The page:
The trio of Japanese words, as I put them poetically next to each other – honmei, honmono, honki (true name, true materie, true feeling) provokes me to write to you about the Japanese celebration of St. Valentine’s Day. It’s quite fun and besides – the holiday is coming. February 14! Some of you are looking forward to it, but some are already terrified of the flood of pinkish hearts. And the argument why „No Valentine’s Day!“ may be that the whole hype around is often full of insincerity. Plenty of hearts and little love. I must admit that also I decorated our Miyabi Valentine’s food with hearts, and please allow me that because I honestly – honki wished to please you, eventhough these hearts are from radish and I don’t even know names of those who will eat them.
Who? Whom? What? The most beautiful thing is when the partners give each other a sign that their love is nicely confirmed. Priest St. Valentine did so – he hastily blessed couples who were in love, believing that being in love is good! Little did he know that one day we would have a holiday of love and call it St. Valentine’s Day. He had no idea that in our western regions on that festive day, man presents woman a gift while in Japan women present men. I deliberately put Japanese actors in the plural, because … well, it is something to experience – the amount of chocolate that Japanese men collect that day is enormous! Wanting or not wanting they receive hearts in all sorts of visages and all these are made from chocolate. Choko = chocolate.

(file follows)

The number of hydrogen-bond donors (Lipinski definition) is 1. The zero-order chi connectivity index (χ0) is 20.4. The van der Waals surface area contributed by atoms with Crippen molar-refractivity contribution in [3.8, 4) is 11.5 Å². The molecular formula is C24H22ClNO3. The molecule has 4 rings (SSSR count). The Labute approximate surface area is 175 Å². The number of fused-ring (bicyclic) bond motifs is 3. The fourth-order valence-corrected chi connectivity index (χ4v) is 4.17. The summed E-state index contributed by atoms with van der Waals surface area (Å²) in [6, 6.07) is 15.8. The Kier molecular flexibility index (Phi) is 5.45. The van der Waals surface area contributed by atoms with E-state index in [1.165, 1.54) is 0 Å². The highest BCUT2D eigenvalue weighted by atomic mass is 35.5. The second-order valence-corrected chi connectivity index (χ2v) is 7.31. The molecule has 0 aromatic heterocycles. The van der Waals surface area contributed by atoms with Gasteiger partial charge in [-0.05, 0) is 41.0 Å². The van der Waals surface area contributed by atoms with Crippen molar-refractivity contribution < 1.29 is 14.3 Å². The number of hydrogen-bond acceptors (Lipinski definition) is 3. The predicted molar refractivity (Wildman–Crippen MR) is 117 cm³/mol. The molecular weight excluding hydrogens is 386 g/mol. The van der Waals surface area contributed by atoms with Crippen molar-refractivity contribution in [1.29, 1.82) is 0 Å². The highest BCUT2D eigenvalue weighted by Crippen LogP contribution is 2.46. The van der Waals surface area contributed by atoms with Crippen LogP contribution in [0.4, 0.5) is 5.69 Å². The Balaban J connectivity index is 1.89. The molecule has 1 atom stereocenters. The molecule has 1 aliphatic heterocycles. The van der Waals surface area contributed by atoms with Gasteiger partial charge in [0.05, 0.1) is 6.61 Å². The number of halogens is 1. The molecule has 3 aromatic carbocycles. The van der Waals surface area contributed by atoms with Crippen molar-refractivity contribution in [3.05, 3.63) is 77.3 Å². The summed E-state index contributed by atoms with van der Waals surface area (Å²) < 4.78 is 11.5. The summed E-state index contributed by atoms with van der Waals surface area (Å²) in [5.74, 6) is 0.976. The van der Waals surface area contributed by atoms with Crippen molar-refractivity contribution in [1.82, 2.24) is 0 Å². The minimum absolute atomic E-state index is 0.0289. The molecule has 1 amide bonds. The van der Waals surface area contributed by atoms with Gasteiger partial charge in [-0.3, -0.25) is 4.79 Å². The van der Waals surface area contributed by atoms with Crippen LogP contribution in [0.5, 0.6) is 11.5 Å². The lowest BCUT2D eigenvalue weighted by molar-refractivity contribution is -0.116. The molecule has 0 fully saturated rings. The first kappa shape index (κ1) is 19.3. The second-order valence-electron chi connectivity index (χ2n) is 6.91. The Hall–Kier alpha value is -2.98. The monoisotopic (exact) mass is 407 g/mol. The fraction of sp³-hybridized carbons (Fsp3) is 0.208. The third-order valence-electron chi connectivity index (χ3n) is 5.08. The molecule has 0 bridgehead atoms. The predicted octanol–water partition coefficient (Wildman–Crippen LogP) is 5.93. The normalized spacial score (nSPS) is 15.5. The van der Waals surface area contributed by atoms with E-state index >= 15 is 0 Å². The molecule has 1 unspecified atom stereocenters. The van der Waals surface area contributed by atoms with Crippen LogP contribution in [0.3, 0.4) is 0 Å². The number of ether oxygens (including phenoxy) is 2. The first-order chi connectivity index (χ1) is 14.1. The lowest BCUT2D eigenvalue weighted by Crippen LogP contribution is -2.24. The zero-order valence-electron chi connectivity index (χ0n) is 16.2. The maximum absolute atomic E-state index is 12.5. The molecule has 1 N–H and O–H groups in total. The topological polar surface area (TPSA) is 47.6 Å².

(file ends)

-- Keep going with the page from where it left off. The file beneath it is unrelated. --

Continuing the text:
The funny thing is that this chocolate always has an additional name to it. An adjective. In case of the obligatory massive acts of presenting gifts, the chocolate is called “giri choko”, simply stating what is appropriate – to buy, to bring, to give. Even those who would otherwise get nothing, will be remembered and get a choco with the adjective onasake. „Onasake Choco“. The word “nasakenai” comes immediately to my mind. It, points to someone who is unfortunate, poor, not well looking, simply someone we are a little ashamed of. And because love is to be honored on Valentine’s Day, these people get chocolate too. I like it very much. Maybe that’s where true love dwels. Love without need to be earned. A bit nasakenai are also those whom no one remembers that day, who do not go anywhere that day, and they, in order not to be sad, give themselves chocolate too. Such Valentine’s chocolate is called “jibun choko”. Jibun means himself or herself. I can imagine that feeling of giving self a chocolate. In Japan, I gave myself gifts for MDŽ (International Women’s Day), for Christmas and for my birthday. It encouraged me in a way, but I didn’t go so far to create a special word for it. It could be for instance “jiai purezento”. “Ji” is from jibun and “ai” means love. Purezento you can guess – the English present (gift) pronounced in syllables.